No one knows which slots they have until the debate, when each lectern has the entire schedule on a display a few minutes before it starts.

    Example: Candidate 1, who made this their most important topic, talks for two minutes; candidate 2 ranked this first or second and responds. 1 then speaks again for a minute, followed by 2 again for a minute. 3 and 4, who ranked this topic higher than others, each have an assigned minute. The next minute is randomly assigned. The last minute is left open until the debate: candidates can press a button on their lectern to take it, but can only do this once for the entire debate. First-come, first-served, except that the first person who hasn’t spoken on the topic takes precedence over the first person who has. Anyone who never presses their button gets that minute extra for closing.

  5. There are no moderators, but there is an M.C. who normally keeps their mouth shut after introducing everyone, to do things like shush the audience. The first speaker frames the topic, the next speakers can follow their lead or not as they choose. The topic of the period is always on a chyron at the bottom of the screen. Each candidate can say whatever they like.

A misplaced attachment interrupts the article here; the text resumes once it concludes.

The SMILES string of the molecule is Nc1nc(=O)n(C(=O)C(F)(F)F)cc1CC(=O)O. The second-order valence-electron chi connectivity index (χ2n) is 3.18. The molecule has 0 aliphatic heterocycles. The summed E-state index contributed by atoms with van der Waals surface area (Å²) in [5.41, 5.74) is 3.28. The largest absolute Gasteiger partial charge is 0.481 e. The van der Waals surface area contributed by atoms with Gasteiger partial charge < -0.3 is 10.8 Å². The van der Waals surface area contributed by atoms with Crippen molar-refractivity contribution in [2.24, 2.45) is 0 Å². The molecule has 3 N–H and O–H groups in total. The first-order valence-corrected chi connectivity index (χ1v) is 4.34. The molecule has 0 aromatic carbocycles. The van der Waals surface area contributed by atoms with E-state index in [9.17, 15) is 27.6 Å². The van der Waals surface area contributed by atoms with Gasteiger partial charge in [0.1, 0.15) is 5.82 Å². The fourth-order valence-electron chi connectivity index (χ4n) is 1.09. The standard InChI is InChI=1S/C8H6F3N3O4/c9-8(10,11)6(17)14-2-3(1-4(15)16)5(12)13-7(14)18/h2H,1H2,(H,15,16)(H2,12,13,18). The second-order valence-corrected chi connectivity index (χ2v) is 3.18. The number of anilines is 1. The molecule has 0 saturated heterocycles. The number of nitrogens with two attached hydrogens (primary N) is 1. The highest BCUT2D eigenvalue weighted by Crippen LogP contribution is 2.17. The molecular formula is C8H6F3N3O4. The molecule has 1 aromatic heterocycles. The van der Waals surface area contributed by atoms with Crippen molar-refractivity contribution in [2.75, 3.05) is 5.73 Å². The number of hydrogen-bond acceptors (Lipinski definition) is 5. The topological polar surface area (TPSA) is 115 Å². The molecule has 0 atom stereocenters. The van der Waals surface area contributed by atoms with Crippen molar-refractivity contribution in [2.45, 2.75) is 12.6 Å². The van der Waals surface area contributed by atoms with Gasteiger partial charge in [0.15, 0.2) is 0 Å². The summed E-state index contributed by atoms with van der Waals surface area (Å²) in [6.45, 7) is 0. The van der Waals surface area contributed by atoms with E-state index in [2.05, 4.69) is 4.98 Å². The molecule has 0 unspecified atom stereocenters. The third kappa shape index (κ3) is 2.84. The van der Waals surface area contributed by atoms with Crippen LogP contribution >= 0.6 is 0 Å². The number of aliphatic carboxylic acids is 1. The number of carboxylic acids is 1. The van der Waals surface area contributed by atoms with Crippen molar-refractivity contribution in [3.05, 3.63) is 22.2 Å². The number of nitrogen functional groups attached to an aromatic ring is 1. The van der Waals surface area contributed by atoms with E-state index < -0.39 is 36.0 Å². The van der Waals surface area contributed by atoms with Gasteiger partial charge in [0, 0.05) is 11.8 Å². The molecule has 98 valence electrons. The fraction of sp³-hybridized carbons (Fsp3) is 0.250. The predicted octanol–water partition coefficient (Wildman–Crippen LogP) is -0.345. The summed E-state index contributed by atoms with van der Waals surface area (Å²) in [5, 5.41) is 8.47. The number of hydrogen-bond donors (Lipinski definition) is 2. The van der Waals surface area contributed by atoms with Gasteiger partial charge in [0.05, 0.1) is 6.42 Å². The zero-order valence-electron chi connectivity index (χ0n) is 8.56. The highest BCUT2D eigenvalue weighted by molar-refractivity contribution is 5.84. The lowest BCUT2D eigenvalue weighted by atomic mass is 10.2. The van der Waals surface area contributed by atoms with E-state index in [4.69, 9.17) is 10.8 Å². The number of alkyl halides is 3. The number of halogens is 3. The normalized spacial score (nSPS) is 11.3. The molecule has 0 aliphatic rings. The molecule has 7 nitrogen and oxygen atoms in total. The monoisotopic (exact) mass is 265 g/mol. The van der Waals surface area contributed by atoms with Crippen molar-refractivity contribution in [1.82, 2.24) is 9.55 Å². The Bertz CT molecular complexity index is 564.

6. When it’s someone’s turn to speak, their mic turns on. When they have 15 seconds left, an audible tone chimes that everyone (audience included) can hear. The volume on their mic gradually declines and turns off at the end—final words will be at low volume, hence they don’t close with a zinger that causes audience reaction to eat the next person’s time. (Get your prepared soundbites in when you start, and eat your own time, folks.) Finishing 15 seconds early, not a bad idea.

    If a speaker stops early, they can press a button and bank that time for another reply. Timers and time bank displays are on the lectern; the candidate presses a button to activate their bank for fifteen seconds, which restores the volume to the mic if they’re in the last 15 seconds—but it’ll start dropping again immediately unless they press the button twice.